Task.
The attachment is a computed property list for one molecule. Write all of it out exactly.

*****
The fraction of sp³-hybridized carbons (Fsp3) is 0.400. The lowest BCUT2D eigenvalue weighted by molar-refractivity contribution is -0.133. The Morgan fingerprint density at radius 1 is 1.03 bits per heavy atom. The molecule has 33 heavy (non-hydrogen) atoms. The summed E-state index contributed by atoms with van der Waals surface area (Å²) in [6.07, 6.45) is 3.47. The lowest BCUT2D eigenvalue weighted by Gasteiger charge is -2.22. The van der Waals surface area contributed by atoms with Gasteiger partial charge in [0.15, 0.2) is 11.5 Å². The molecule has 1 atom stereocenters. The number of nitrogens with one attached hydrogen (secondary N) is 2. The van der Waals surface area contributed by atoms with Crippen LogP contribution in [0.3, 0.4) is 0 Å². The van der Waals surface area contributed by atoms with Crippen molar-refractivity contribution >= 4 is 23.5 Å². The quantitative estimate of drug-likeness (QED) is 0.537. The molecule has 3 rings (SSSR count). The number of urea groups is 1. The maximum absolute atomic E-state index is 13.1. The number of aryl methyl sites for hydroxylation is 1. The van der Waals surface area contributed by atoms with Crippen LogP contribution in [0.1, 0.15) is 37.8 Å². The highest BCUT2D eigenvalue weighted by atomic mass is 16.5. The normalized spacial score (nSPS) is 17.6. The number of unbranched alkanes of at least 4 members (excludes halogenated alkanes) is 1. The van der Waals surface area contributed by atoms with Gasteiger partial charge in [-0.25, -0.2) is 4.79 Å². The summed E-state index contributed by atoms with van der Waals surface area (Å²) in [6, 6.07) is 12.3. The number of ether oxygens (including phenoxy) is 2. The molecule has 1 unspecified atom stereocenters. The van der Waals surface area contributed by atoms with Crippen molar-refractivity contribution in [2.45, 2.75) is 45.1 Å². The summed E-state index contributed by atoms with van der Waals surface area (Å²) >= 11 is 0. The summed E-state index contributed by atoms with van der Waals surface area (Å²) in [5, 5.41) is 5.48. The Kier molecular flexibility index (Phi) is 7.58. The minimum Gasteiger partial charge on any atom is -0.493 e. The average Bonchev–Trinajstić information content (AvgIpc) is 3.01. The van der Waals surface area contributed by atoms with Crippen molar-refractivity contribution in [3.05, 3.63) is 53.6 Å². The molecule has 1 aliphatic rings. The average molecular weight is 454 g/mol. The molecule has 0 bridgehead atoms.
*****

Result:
The fraction of sp³-hybridized carbons (Fsp3) is 0.400. The lowest BCUT2D eigenvalue weighted by molar-refractivity contribution is -0.133. The Morgan fingerprint density at radius 1 is 1.03 bits per heavy atom. The molecule has 33 heavy (non-hydrogen) atoms. The summed E-state index contributed by atoms with van der Waals surface area (Å²) in [6.07, 6.45) is 3.47. The lowest BCUT2D eigenvalue weighted by Gasteiger charge is -2.22. The van der Waals surface area contributed by atoms with Gasteiger partial charge in [0.15, 0.2) is 11.5 Å². The molecule has 1 atom stereocenters. The number of nitrogens with one attached hydrogen (secondary N) is 2. The van der Waals surface area contributed by atoms with Crippen LogP contribution in [0.3, 0.4) is 0 Å². The van der Waals surface area contributed by atoms with Crippen molar-refractivity contribution >= 4 is 23.5 Å². The quantitative estimate of drug-likeness (QED) is 0.537. The molecule has 3 rings (SSSR count). The number of urea groups is 1. The maximum absolute atomic E-state index is 13.1. The number of aryl methyl sites for hydroxylation is 1. The van der Waals surface area contributed by atoms with Crippen LogP contribution in [0.1, 0.15) is 37.8 Å². The highest BCUT2D eigenvalue weighted by atomic mass is 16.5. The normalized spacial score (nSPS) is 17.6. The number of unbranched alkanes of at least 4 members (excludes halogenated alkanes) is 1. The van der Waals surface area contributed by atoms with Gasteiger partial charge in [-0.25, -0.2) is 4.79 Å². The summed E-state index contributed by atoms with van der Waals surface area (Å²) in [6, 6.07) is 12.3. The number of ether oxygens (including phenoxy) is 2. The molecule has 1 unspecified atom stereocenters. The van der Waals surface area contributed by atoms with Crippen molar-refractivity contribution in [2.45, 2.75) is 45.1 Å². The summed E-state index contributed by atoms with van der Waals surface area (Å²) >= 11 is 0. The summed E-state index contributed by atoms with van der Waals surface area (Å²) in [5, 5.41) is 5.48. The Kier molecular flexibility index (Phi) is 7.58. The minimum Gasteiger partial charge on any atom is -0.493 e. The average Bonchev–Trinajstić information content (AvgIpc) is 3.01. The van der Waals surface area contributed by atoms with Crippen molar-refractivity contribution in [3.05, 3.63) is 53.6 Å². The molecule has 1 aliphatic rings. The average molecular weight is 454 g/mol. The molecule has 0 bridgehead atoms.